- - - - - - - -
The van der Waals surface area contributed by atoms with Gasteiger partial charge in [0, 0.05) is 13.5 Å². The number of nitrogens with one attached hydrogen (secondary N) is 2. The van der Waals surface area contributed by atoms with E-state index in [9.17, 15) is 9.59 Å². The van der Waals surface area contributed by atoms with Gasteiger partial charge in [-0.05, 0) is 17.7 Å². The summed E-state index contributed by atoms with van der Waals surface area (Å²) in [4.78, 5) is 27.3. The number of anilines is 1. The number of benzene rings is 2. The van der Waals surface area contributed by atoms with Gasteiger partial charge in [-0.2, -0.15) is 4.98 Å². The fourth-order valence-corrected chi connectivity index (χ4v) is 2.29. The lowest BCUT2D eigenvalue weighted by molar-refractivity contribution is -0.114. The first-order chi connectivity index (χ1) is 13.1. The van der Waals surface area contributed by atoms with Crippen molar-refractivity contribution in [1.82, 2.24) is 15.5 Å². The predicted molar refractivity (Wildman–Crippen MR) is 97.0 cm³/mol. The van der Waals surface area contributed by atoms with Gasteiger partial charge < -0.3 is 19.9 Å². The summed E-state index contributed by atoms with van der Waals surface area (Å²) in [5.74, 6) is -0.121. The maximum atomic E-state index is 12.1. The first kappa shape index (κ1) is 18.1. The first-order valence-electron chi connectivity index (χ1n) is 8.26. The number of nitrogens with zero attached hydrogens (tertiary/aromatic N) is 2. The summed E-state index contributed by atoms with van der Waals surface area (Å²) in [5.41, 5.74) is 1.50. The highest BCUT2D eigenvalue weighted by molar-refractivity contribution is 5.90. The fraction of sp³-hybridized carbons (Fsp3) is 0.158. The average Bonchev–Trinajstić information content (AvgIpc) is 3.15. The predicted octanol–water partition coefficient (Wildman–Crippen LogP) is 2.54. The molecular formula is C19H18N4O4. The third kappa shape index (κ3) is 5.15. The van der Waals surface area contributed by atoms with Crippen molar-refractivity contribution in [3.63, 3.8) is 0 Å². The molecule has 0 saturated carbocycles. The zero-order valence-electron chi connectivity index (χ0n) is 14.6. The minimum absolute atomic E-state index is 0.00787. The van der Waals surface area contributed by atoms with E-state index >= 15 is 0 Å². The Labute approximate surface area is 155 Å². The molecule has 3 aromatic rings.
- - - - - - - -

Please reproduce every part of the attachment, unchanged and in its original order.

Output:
The van der Waals surface area contributed by atoms with Gasteiger partial charge in [0, 0.05) is 13.5 Å². The number of nitrogens with one attached hydrogen (secondary N) is 2. The van der Waals surface area contributed by atoms with E-state index in [9.17, 15) is 9.59 Å². The van der Waals surface area contributed by atoms with Gasteiger partial charge in [-0.05, 0) is 17.7 Å². The summed E-state index contributed by atoms with van der Waals surface area (Å²) in [4.78, 5) is 27.3. The number of anilines is 1. The number of benzene rings is 2. The van der Waals surface area contributed by atoms with Gasteiger partial charge in [-0.2, -0.15) is 4.98 Å². The fourth-order valence-corrected chi connectivity index (χ4v) is 2.29. The lowest BCUT2D eigenvalue weighted by molar-refractivity contribution is -0.114. The first-order chi connectivity index (χ1) is 13.1. The van der Waals surface area contributed by atoms with Crippen molar-refractivity contribution in [1.82, 2.24) is 15.5 Å². The predicted molar refractivity (Wildman–Crippen MR) is 97.0 cm³/mol. The van der Waals surface area contributed by atoms with Gasteiger partial charge < -0.3 is 19.9 Å². The summed E-state index contributed by atoms with van der Waals surface area (Å²) in [5.74, 6) is -0.121. The maximum atomic E-state index is 12.1. The first kappa shape index (κ1) is 18.1. The first-order valence-electron chi connectivity index (χ1n) is 8.26. The number of nitrogens with zero attached hydrogens (tertiary/aromatic N) is 2. The summed E-state index contributed by atoms with van der Waals surface area (Å²) in [5.41, 5.74) is 1.50. The highest BCUT2D eigenvalue weighted by molar-refractivity contribution is 5.90. The fraction of sp³-hybridized carbons (Fsp3) is 0.158. The average Bonchev–Trinajstić information content (AvgIpc) is 3.15. The predicted octanol–water partition coefficient (Wildman–Crippen LogP) is 2.54. The molecular formula is C19H18N4O4. The third kappa shape index (κ3) is 5.15. The van der Waals surface area contributed by atoms with Crippen molar-refractivity contribution in [3.63, 3.8) is 0 Å². The molecule has 0 saturated carbocycles. The zero-order valence-electron chi connectivity index (χ0n) is 14.6. The minimum absolute atomic E-state index is 0.00787. The van der Waals surface area contributed by atoms with E-state index >= 15 is 0 Å². The Labute approximate surface area is 155 Å². The molecule has 3 aromatic rings.